Skip to Content
Fund Spy

The Light's On, but Where's GE?

GE isn't fitting into fund portfolios as it has historically.

 General Electric's (GE) stock has staged a sharp recovery from historic lows set in March. Some fund managers saw a rare buying opportunity, but not everyone has jumped on the bandwagon. Based on a sampling of recent interviews with portfolio managers, those on the sidelines include well-known names like Bill Miller at  Legg Mason Value (LMVTX) and Robert Goldfarb at  Sequoia (SEQUX). GE no longer exhibits the reliable dividend-paying steady-Eddie profile it has long boasted, so it now has to compete differently for a spot in their portfolios.

Crack Goes the Core Holding
GE has built a legacy for reliable profit growth and operational efficiency and has successfully managed its diverse mix of businesses over time, including its massive financial-services arm, GE Capital. But that legend unraveled when GE posted disappointing earnings in the first quarter of 2008 because of the emerging global credit crisis, which only gathered steam and touched off an avalanche in its stock price. By early March 2009, GE's stock price had declined by more than 75% since that earnings miss in 2008.

The company had pinned its 2008 first quarter earnings miss on GE Capital. This past February, GE ended up cutting its dividend to bolster its balance sheet as the financial-services unit continued to be a thorn in its side. GE stated in March that its total write-offs for its $39.5 billion in real estate loans could add up to $900 million in this global recession.

GE's dividend cut and loan loss provisioning set the debate among fund managers that swirls about the stock today.

Several prominent equity-income funds that rely on GE for its stable dividend became sellers, including  T. Rowe Price Growth & Income (PRGIX) and  American Century Equity Income (TWEIX). Indeed, American Century Equity Income feared GE's deteriorating earnings could affect its dividend rate as far back as the second half of 2008. It has been a seller up until its latest public portfolio dated March 31, 2009, ultimately decreasing its shares to 1.4 million from 11.5 million as of June 30, 2008. Meanwhile, American Funds, a fund family which is known for seeking out companies with reliable dividends, was the top-selling institutional holder of GE in the 2009 first quarter.

Not all prominent funds scoffed at GE and its dividend cut, however.  Dodge & Cox Stock (DODGX) was a buyer during 2009's first quarter. The firm's co-director of research Charles Pohl said in an interview with us earlier this year that GE's dividend cut was the right thing to do because it allowed the company to raise capital and repair its balance sheet, allowing the conglomerate's finance arm to make loans when other lenders are crippled. GE Capital has better opportunities to make money than it has had in a long time, Pohl contended. Morningstar's equity analysts see value in GE, too, rating it 4 stars as of May 20, and continue to think GE has a favorable wide moat separating it from its competitors.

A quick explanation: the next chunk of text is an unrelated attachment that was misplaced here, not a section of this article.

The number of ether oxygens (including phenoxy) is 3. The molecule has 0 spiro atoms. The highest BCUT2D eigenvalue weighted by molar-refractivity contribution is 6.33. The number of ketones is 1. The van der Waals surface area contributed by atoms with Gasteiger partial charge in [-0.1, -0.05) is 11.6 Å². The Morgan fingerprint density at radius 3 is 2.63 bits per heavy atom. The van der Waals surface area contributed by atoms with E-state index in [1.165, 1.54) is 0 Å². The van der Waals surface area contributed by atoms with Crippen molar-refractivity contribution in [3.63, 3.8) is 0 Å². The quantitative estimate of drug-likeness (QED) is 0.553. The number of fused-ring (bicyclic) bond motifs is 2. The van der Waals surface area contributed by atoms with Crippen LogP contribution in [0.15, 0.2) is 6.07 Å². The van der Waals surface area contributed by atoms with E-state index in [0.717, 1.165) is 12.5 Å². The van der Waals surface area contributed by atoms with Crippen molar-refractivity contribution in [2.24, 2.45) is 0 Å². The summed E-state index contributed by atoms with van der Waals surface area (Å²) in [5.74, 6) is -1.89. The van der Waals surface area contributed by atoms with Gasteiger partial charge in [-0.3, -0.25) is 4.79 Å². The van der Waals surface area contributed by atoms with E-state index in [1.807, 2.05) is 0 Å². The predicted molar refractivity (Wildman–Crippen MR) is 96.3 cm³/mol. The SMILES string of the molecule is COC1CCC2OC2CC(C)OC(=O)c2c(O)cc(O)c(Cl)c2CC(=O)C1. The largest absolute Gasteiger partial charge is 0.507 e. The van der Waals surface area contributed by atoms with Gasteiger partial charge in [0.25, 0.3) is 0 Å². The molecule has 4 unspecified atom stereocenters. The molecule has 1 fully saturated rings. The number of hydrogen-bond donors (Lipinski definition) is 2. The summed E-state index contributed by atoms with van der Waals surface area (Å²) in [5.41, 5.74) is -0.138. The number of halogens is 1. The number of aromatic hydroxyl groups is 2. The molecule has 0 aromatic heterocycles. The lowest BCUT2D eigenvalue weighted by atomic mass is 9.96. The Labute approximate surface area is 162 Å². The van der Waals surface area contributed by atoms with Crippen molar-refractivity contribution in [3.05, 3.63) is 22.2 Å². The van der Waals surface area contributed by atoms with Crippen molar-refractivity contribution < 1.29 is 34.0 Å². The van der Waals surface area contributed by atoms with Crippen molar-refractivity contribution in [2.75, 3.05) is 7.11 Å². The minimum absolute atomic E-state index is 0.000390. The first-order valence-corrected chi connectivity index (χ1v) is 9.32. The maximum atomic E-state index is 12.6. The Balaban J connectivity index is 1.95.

Looking Elsewhere
Other managers we spoke with recognize the strength and opportunity of GE's industrial businesses and freely admit GE's stock could have upside from here, but they are finding other opportunities in the market that may be just as lucrative with less risk. The biggest concern managers voiced was related to GE's commercial real estate portfolio amid expectations for continued deterioration in the value of that asset class. One common argument we heard is that GE is being too optimistic in its write-down estimates and that it may not be provisioning for losses enough.

"While I recognize the underlying strength of the business, I haven't been able to get off the fence and buy more stock," said Robert Kleinschmidt, manager of the  Tocqueville (TOCQX) fund, in an interview. "There are just too many unknowns here, and that's created more uncertainty than usual." He kept the fund's 450,000-share position flat between the 2009 first quarter and 2008 fourth quarter.

Despite the fact that GE disclosed more about its financial-services arm during an investor presentation this past March, famed value shop Sequoia continues to steer clear partly because it thinks the firm's financials are still not transparent enough.

Legg Mason Value's Bill Miller sold his fund's GE stake in the 2008 fourth quarter. GE continued to tank after he sold it, but he saw too many other opportunities to make buying back GE worth it.

"GE is a fine business," Miller said in an interview. "I wouldn't rule out buying GE if it helps my risk-adjusted rate of return. Even though it's a great value, there are better values out there in that they offer better returns on a risk-adjusted basis." Instead, Miller plowed money into insurance provider  Aflac (AFL) and Warren Buffet's favorite bank,  Wells Fargo (WFC), which have risen more than GE off their March lows.

Poking Around at GE's Rivals
In the end, it seems troubles at GE's financial-services unit means managers looking for industrials exposure may seek purer plays. When Miller had thought of adding beat-up industrials, he thought of buying  Ingersoll-Rand (IR) (though he ended up taking a pass and focusing on other sectors). Warren Koontz, at  Loomis Sayles Value (LSGIX), has been nibbling at global industrials like  Siemens (SI) and  ABB (ABB). Koontz said in an interview that he wanted to increase his exposure to an expected infrastructure investment boom abroad while keeping his position in GE flat.

Of course, not all managers are shying away from GE, but it seems it can be no longer assumed to be the core holding it once was.

Harry Milling does not own (actual or beneficial) shares in any of the securities mentioned above. Find out about Morningstar’s editorial policies.